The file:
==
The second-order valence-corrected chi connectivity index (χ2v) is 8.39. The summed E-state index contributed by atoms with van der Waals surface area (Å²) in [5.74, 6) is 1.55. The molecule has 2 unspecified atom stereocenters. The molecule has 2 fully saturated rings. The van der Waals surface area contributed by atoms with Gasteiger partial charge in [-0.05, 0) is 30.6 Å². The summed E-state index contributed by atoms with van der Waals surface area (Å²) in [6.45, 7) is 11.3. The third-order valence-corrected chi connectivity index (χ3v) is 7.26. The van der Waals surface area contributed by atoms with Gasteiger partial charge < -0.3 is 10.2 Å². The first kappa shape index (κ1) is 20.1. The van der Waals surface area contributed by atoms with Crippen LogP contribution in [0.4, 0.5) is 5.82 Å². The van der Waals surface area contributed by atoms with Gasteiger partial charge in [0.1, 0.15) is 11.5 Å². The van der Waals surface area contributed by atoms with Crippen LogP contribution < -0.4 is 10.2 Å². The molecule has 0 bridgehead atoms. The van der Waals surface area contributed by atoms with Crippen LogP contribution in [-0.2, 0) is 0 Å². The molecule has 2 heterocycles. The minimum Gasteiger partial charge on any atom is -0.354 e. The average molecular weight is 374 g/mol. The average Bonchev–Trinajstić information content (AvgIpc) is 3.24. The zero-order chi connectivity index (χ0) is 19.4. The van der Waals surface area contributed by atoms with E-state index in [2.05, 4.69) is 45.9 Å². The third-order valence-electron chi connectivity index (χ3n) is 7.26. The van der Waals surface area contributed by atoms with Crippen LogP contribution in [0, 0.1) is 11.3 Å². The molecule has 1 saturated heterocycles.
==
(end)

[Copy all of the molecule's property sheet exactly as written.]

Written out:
The second-order valence-corrected chi connectivity index (χ2v) is 8.39. The summed E-state index contributed by atoms with van der Waals surface area (Å²) in [5.74, 6) is 1.55. The molecule has 2 unspecified atom stereocenters. The molecule has 2 fully saturated rings. The van der Waals surface area contributed by atoms with Gasteiger partial charge in [-0.05, 0) is 30.6 Å². The summed E-state index contributed by atoms with van der Waals surface area (Å²) in [6.45, 7) is 11.3. The third-order valence-corrected chi connectivity index (χ3v) is 7.26. The van der Waals surface area contributed by atoms with Gasteiger partial charge < -0.3 is 10.2 Å². The first kappa shape index (κ1) is 20.1. The van der Waals surface area contributed by atoms with Crippen LogP contribution in [0.4, 0.5) is 5.82 Å². The van der Waals surface area contributed by atoms with Gasteiger partial charge in [0.1, 0.15) is 11.5 Å². The van der Waals surface area contributed by atoms with Crippen LogP contribution < -0.4 is 10.2 Å². The molecule has 0 bridgehead atoms. The van der Waals surface area contributed by atoms with Crippen LogP contribution in [-0.2, 0) is 0 Å². The molecule has 2 heterocycles. The minimum Gasteiger partial charge on any atom is -0.354 e. The average molecular weight is 374 g/mol. The average Bonchev–Trinajstić information content (AvgIpc) is 3.24. The zero-order chi connectivity index (χ0) is 19.4. The van der Waals surface area contributed by atoms with E-state index in [2.05, 4.69) is 45.9 Å². The third-order valence-electron chi connectivity index (χ3n) is 7.26. The van der Waals surface area contributed by atoms with Crippen LogP contribution in [0, 0.1) is 11.3 Å². The molecule has 1 saturated heterocycles.